• 14. Islamic  banks  -­‐  Money  used  as  a  medium  of   exchange   Profit Money Asset In  Islamic  finance  money  must  be  converted  into  something   useful,  which  in  turn  generates  profit  for  the  investors.   Linking  money  to  produc=ve  purposes  brings  into  ac=on  labour   and  other  resources  to  iniCate  a  process  from  which  goods  and   services  are  produced  and  benefits  passed  on  to  society.                ::      www.auscif.com      ::      facebook.com/Islamic.Finance.Au      ::
  • 15. Islamic     ConvenConal     Bank Bank • Deal  in  goods  and  documents   and  not  in  money.   • Money  used  only  as  a  medium   of  exchange  for  purchasing  the   goods  for  the  purpose  of   leasing  or  selling  onward,   thereby  earning  income  or   profit.     • Hence,  profit  comes  with  Risk   and  Responsibility • Deal  with  Money  &   documents  not  in  goods.   • Money  is  considered  a   commodity  that  can  be  sold/ bought  and  rented  against   profit  or  rent  that  one  party   has  to  pay,  irrespec=ve  of  the   use  or  role  of  the  lent  money   in  the  hands  of  the  borrower. Adapted  from  "Understanding  Islamic  Finance"  M.  Ayub,  2007                ::      www.auscif.com      ::      facebook.com/Islamic.Finance.Au      ::
  • 16. Basic modes of Islamic Financing – Musharaka (Equity partnership, Joint Venture) • Eg: purchasing property or assets such as machinery for a factory – Mudaraba (Trustee/Investment Partnership) • Eg: Bank deposit (saving and investment accounts) – Murabaha (Cost Plus Sale) • Eg: short term financing – Ijarah (Leasing) • Eg: equipment financing, – Salam (Deferred Delivery Sale, pre-paid sale) • Eg: agricultural produce – Istisna (Manufacturing Sale) • Eg: construction and Infrastructure projects • In addition to the above business activities, Islamic banks may provide services against service charges or management fees.            ::      www.auscif.com      ::      facebook.com/Islamic.Finance.Au      ::
  • 17. Other  complex  instruments:  eg.  Sukuk 3c  Periodic   payments Investor 1a  Sukuk 1b  Cash SPV   2a  Sale  of   assets Seller Issuer  /Trustee 2b  Price 3a  Lease  of   3b  Rentals assets 4  Servicing  agreement Lessee                ::      www.auscif.com      ::      facebook.com/Islamic.Finance.Au      :: Servicing   Agent
  • 18. AusCIF’s Islamic Finance Quiz: Results & Answers • Average Score 63%
  • 19. Q.1 • True of False: One of the core aims or objectives (maqasid) of the Shariah is the preservation of Wealth (Maal). • True
  • 20. Q.2 • True or False: Subject matter in a contract can not be anything that is not tangible. (Eg: usufruct (benefit from someone else's property) which is commonly found in a lease agreements) • False
  • 21. Q. 3 • True or False: It is permissible to sell a commodity before it comes under our control or we take (actual or constructive) possession of it. (Excluding Salam and Istisna arrangements) • False
  • 22. Q. 4 • True or False: Offer and acceptance are non-essential attributes of the contract and if they are missing then the contract can not be described as Void (batil). • False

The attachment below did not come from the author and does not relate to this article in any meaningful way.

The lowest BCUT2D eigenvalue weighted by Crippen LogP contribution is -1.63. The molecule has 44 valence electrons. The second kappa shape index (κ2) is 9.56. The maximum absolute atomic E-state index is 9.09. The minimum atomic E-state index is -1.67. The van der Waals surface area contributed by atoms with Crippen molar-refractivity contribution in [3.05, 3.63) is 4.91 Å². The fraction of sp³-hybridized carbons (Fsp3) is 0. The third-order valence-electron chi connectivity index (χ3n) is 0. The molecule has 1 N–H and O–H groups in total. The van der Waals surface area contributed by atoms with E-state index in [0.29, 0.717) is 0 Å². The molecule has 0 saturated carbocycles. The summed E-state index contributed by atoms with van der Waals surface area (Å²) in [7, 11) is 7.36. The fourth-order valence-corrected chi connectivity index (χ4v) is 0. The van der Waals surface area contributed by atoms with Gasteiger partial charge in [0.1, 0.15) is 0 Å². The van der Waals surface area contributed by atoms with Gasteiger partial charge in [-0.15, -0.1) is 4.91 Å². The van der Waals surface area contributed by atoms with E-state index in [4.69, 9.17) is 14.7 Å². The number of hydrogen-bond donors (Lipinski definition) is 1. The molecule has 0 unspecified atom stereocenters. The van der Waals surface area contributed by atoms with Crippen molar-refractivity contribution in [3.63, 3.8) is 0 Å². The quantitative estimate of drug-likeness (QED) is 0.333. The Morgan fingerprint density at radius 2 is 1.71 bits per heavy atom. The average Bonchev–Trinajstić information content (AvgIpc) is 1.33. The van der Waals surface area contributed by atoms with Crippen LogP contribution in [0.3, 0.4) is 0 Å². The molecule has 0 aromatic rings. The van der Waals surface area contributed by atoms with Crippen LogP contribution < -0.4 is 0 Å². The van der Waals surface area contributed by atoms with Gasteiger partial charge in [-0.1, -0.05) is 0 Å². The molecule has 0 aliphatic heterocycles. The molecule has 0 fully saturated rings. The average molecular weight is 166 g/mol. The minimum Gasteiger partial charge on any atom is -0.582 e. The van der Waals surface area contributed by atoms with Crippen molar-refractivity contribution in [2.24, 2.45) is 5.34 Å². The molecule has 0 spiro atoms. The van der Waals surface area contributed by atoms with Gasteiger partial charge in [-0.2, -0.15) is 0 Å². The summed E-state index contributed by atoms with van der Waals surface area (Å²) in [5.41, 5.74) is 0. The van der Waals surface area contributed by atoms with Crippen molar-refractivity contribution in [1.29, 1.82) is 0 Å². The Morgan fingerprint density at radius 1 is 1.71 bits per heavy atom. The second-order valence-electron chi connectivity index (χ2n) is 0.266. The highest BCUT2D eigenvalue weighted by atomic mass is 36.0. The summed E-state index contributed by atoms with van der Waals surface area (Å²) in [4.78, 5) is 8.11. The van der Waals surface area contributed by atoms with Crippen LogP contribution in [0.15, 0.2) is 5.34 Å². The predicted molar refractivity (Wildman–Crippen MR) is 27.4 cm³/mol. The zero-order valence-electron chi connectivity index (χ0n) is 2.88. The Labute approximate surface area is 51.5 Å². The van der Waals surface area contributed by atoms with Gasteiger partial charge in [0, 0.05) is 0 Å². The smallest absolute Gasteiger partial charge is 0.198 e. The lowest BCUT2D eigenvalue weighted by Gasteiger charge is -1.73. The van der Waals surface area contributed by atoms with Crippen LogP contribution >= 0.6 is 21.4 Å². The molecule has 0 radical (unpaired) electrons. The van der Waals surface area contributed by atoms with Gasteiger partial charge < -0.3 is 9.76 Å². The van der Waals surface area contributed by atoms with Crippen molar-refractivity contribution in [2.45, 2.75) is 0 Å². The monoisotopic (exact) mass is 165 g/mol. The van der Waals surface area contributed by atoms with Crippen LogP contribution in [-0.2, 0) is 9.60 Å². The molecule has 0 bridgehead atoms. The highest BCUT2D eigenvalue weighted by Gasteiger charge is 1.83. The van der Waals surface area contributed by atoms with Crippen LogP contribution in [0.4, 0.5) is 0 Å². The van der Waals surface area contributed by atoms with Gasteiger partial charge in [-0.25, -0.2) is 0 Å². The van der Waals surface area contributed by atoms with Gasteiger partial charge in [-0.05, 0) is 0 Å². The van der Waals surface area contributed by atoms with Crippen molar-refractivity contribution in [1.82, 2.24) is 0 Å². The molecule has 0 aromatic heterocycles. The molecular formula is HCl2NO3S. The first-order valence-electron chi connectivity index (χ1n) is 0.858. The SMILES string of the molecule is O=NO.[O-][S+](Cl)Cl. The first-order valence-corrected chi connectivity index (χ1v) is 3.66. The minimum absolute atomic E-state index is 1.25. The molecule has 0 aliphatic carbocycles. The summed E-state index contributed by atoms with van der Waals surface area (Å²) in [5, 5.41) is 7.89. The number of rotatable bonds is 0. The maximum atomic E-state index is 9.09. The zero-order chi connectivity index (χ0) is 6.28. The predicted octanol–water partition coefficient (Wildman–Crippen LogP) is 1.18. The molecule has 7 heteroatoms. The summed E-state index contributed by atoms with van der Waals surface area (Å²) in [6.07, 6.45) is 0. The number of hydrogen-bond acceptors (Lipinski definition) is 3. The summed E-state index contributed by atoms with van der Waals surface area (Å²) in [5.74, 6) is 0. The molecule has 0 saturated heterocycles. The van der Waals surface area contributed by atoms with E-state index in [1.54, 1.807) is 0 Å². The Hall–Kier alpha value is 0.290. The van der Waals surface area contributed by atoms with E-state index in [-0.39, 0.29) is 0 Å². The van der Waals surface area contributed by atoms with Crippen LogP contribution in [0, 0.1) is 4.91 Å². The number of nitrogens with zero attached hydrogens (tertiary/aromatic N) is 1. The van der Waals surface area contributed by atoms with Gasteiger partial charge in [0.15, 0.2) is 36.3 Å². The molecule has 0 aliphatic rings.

• 23. Q. 5 • True or False: It is permissible to have contract that combines contracts of sale and lease if they refer to the same asset (e.g. Hire Purchase contracts with e.g. a lease for 3 years and sale at 30% at the end of the lease period). • False • 43% Correct answers
  • 24. Q. 6 • True or False: According to shari'ah, anything that has economic value is considered wealth. • False • 39% Correct answers
  • 25. Q. 7 • True or False: Riba al-Fadl refers to a delay in the settlement of one or both countervalues. • False
  • 26. “Gold  with  gold,  silver  with  silver,  wheat  with  wheat,  barley   with  barley,  dates  with  dates,  and  salt  with  salt;  same  quanCty   for  same  quanCty,  equal  for  equal;  transacCon  being  made  hand   to  hand  (i.e.  on  the  spot  payment).”  (Muslim)
  • 27. Q. 8 • True or False: Exchanging US$105 with AUD$100 on the spot (hand to hand, without delay) is permissible. • True
  • 28. Q. 9 • True or False: Buying a house for eg. $450,000 (to be paid in instalments over 5 years) is a permissible arrangement. • True • 85% correct answers
  • 29. Q. 10 • True or False: Late fees are permissible as long as they are mutually agreed to at the start of a contract. • False • 36% correct answers
  • 30. Q. 11 • True or False: Gharar refers to uncertainty and deception (amongst other things). • True • 85% Correct answers
  • 31. Q. 12 • True or False: In Musharaka (joint venture), the profit ratio is fixed according to capital contribution, while loss ratio can be negotiated, but, must be fixed at the start. • False
  • 32. Q. 13 • True or False: In musharaka, partner who invest eg. $50,000 (or 10% of total investment capital) has right to specify from the beginning that his share of profit will be $5,000 per year (which equals to 10% of his initial contribution). • False
  • 33. Q. 14 • True or False: The result of a sale transaction is instant and results in an absolute transfer of the (asset) ownership. • True
  • 34. Q. 15 • True or False: Buying shares (stock) on a short term price fluctuations is considered speculation (rather than investment) and thus is a prohibited trading practice. • True
  • 35. Why  learn  about  Islamic  finance? • Umar,  the  second  Caliph  and  successor  to   the  Prophet  Muhammad,  stated,   “Whoever  does  not  have  an   understanding  of  the  rules  of  Islam   should  not  deal  in  our  market”  (The  Life   of  Umar,  As-­‐Sallabi  2007).     • He  also  warned,  “No  one  should  sell  in   our  marketplace  except  one  who  has   understanding  of  the  rules  of  Islam,   otherwise  he  is  going  to  consume  riba   whether  he  wants  to  or  not”  (ibid).                ::      www.auscif.com      ::      facebook.com/Islamic.Finance.Au      ::
  • 36. Almir Colan @almircolan www.almircolan.com almir@auscif.com www.AusCIF.com